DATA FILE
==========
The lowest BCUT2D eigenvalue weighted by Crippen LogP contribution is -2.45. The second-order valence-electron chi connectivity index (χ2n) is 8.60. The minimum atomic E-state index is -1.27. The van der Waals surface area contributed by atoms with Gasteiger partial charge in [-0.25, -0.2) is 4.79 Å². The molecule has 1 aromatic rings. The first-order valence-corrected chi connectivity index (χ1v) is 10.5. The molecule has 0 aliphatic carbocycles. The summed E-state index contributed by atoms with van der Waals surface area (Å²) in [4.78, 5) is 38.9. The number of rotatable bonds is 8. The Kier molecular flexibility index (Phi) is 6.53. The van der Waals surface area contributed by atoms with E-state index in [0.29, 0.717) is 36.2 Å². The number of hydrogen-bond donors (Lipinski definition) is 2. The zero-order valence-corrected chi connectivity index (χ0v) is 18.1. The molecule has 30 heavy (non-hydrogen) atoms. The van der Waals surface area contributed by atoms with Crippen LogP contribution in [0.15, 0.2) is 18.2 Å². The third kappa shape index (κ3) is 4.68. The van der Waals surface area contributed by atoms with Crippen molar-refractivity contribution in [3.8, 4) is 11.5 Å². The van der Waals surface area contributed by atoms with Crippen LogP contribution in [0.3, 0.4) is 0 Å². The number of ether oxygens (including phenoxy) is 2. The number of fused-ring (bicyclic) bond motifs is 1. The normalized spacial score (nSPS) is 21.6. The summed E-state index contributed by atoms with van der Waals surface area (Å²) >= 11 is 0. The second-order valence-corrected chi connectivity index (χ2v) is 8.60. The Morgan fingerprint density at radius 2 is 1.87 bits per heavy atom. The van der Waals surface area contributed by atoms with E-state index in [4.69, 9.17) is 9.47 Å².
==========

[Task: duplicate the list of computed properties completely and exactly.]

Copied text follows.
The lowest BCUT2D eigenvalue weighted by Crippen LogP contribution is -2.45. The second-order valence-electron chi connectivity index (χ2n) is 8.60. The minimum atomic E-state index is -1.27. The van der Waals surface area contributed by atoms with Gasteiger partial charge in [-0.25, -0.2) is 4.79 Å². The molecule has 1 aromatic rings. The first-order valence-corrected chi connectivity index (χ1v) is 10.5. The molecule has 0 aliphatic carbocycles. The summed E-state index contributed by atoms with van der Waals surface area (Å²) in [4.78, 5) is 38.9. The number of rotatable bonds is 8. The Kier molecular flexibility index (Phi) is 6.53. The van der Waals surface area contributed by atoms with E-state index in [0.29, 0.717) is 36.2 Å². The number of hydrogen-bond donors (Lipinski definition) is 2. The zero-order valence-corrected chi connectivity index (χ0v) is 18.1. The molecule has 30 heavy (non-hydrogen) atoms. The van der Waals surface area contributed by atoms with Crippen LogP contribution in [0.15, 0.2) is 18.2 Å². The third kappa shape index (κ3) is 4.68. The van der Waals surface area contributed by atoms with Crippen molar-refractivity contribution in [3.8, 4) is 11.5 Å². The van der Waals surface area contributed by atoms with Crippen LogP contribution in [0.3, 0.4) is 0 Å². The number of ether oxygens (including phenoxy) is 2. The number of fused-ring (bicyclic) bond motifs is 1. The normalized spacial score (nSPS) is 21.6. The summed E-state index contributed by atoms with van der Waals surface area (Å²) >= 11 is 0. The second-order valence-corrected chi connectivity index (χ2v) is 8.60. The Morgan fingerprint density at radius 2 is 1.87 bits per heavy atom. The van der Waals surface area contributed by atoms with E-state index in [4.69, 9.17) is 9.47 Å².